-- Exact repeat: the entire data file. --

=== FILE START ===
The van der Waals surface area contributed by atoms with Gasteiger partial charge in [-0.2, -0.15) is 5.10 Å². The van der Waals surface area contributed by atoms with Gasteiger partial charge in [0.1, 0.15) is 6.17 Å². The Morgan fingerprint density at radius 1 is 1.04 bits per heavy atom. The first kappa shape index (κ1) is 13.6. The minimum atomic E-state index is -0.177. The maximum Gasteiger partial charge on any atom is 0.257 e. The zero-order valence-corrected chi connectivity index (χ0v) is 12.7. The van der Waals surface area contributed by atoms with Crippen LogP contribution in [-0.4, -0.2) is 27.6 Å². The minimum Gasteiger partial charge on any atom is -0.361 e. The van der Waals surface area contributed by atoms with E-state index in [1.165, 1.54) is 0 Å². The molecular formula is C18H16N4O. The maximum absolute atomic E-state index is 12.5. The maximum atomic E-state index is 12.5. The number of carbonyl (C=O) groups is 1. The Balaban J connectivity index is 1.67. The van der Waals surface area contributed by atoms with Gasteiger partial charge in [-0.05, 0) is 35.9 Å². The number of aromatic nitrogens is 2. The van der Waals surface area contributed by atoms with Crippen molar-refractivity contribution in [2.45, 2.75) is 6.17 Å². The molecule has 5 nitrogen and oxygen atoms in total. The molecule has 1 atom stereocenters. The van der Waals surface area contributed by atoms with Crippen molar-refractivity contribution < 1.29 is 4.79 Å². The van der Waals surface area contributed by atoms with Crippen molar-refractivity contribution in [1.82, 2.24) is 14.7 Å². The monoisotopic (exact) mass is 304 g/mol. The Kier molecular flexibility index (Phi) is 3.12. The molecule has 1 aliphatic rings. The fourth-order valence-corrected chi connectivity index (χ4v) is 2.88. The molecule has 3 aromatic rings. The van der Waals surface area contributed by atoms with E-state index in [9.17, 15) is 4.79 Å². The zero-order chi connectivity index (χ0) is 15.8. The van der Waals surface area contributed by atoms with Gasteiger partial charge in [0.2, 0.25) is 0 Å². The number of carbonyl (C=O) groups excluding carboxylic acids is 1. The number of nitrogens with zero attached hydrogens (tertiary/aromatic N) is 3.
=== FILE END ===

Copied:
The van der Waals surface area contributed by atoms with Gasteiger partial charge in [-0.2, -0.15) is 5.10 Å². The van der Waals surface area contributed by atoms with Gasteiger partial charge in [0.1, 0.15) is 6.17 Å². The Morgan fingerprint density at radius 1 is 1.04 bits per heavy atom. The first kappa shape index (κ1) is 13.6. The minimum atomic E-state index is -0.177. The maximum Gasteiger partial charge on any atom is 0.257 e. The zero-order valence-corrected chi connectivity index (χ0v) is 12.7. The van der Waals surface area contributed by atoms with Crippen LogP contribution in [-0.4, -0.2) is 27.6 Å². The minimum Gasteiger partial charge on any atom is -0.361 e. The van der Waals surface area contributed by atoms with E-state index in [1.165, 1.54) is 0 Å². The molecular formula is C18H16N4O. The maximum absolute atomic E-state index is 12.5. The maximum atomic E-state index is 12.5. The number of carbonyl (C=O) groups is 1. The Balaban J connectivity index is 1.67. The van der Waals surface area contributed by atoms with Gasteiger partial charge in [-0.05, 0) is 35.9 Å². The number of aromatic nitrogens is 2. The van der Waals surface area contributed by atoms with Crippen molar-refractivity contribution in [2.45, 2.75) is 6.17 Å². The molecule has 5 nitrogen and oxygen atoms in total. The molecule has 1 atom stereocenters. The van der Waals surface area contributed by atoms with Crippen molar-refractivity contribution < 1.29 is 4.79 Å². The van der Waals surface area contributed by atoms with Crippen molar-refractivity contribution in [1.82, 2.24) is 14.7 Å². The monoisotopic (exact) mass is 304 g/mol. The Kier molecular flexibility index (Phi) is 3.12. The molecule has 1 aliphatic rings. The fourth-order valence-corrected chi connectivity index (χ4v) is 2.88. The molecule has 3 aromatic rings. The van der Waals surface area contributed by atoms with E-state index in [9.17, 15) is 4.79 Å². The zero-order chi connectivity index (χ0) is 15.8. The van der Waals surface area contributed by atoms with Gasteiger partial charge in [0.2, 0.25) is 0 Å². The number of carbonyl (C=O) groups excluding carboxylic acids is 1. The number of nitrogens with zero attached hydrogens (tertiary/aromatic N) is 3.